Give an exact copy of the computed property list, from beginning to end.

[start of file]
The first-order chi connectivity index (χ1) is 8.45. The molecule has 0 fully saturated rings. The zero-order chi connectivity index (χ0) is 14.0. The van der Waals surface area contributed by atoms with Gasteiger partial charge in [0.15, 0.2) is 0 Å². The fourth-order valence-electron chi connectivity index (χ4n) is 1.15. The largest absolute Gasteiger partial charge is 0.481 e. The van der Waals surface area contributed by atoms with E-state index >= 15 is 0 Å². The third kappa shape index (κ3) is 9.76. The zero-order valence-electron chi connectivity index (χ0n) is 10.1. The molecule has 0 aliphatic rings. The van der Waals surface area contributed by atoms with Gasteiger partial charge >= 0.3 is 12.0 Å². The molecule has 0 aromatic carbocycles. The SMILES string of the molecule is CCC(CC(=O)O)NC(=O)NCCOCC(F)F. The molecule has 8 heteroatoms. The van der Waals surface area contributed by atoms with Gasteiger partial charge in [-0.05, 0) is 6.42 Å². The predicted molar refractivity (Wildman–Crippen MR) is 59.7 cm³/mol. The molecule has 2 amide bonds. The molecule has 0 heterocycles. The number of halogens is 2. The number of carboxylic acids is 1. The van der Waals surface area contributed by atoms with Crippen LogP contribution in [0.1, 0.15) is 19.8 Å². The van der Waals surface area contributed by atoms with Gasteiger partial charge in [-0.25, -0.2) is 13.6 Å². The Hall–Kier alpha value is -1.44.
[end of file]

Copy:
The first-order chi connectivity index (χ1) is 8.45. The molecule has 0 fully saturated rings. The zero-order chi connectivity index (χ0) is 14.0. The van der Waals surface area contributed by atoms with Gasteiger partial charge in [0.15, 0.2) is 0 Å². The fourth-order valence-electron chi connectivity index (χ4n) is 1.15. The largest absolute Gasteiger partial charge is 0.481 e. The van der Waals surface area contributed by atoms with E-state index >= 15 is 0 Å². The third kappa shape index (κ3) is 9.76. The zero-order valence-electron chi connectivity index (χ0n) is 10.1. The molecule has 0 aliphatic rings. The van der Waals surface area contributed by atoms with Gasteiger partial charge >= 0.3 is 12.0 Å². The molecule has 0 aromatic carbocycles. The SMILES string of the molecule is CCC(CC(=O)O)NC(=O)NCCOCC(F)F. The molecule has 8 heteroatoms. The van der Waals surface area contributed by atoms with Gasteiger partial charge in [-0.05, 0) is 6.42 Å². The predicted molar refractivity (Wildman–Crippen MR) is 59.7 cm³/mol. The molecule has 2 amide bonds. The molecule has 0 heterocycles. The number of halogens is 2. The number of carboxylic acids is 1. The van der Waals surface area contributed by atoms with Crippen LogP contribution in [0.1, 0.15) is 19.8 Å². The van der Waals surface area contributed by atoms with Gasteiger partial charge in [-0.25, -0.2) is 13.6 Å². The Hall–Kier alpha value is -1.44.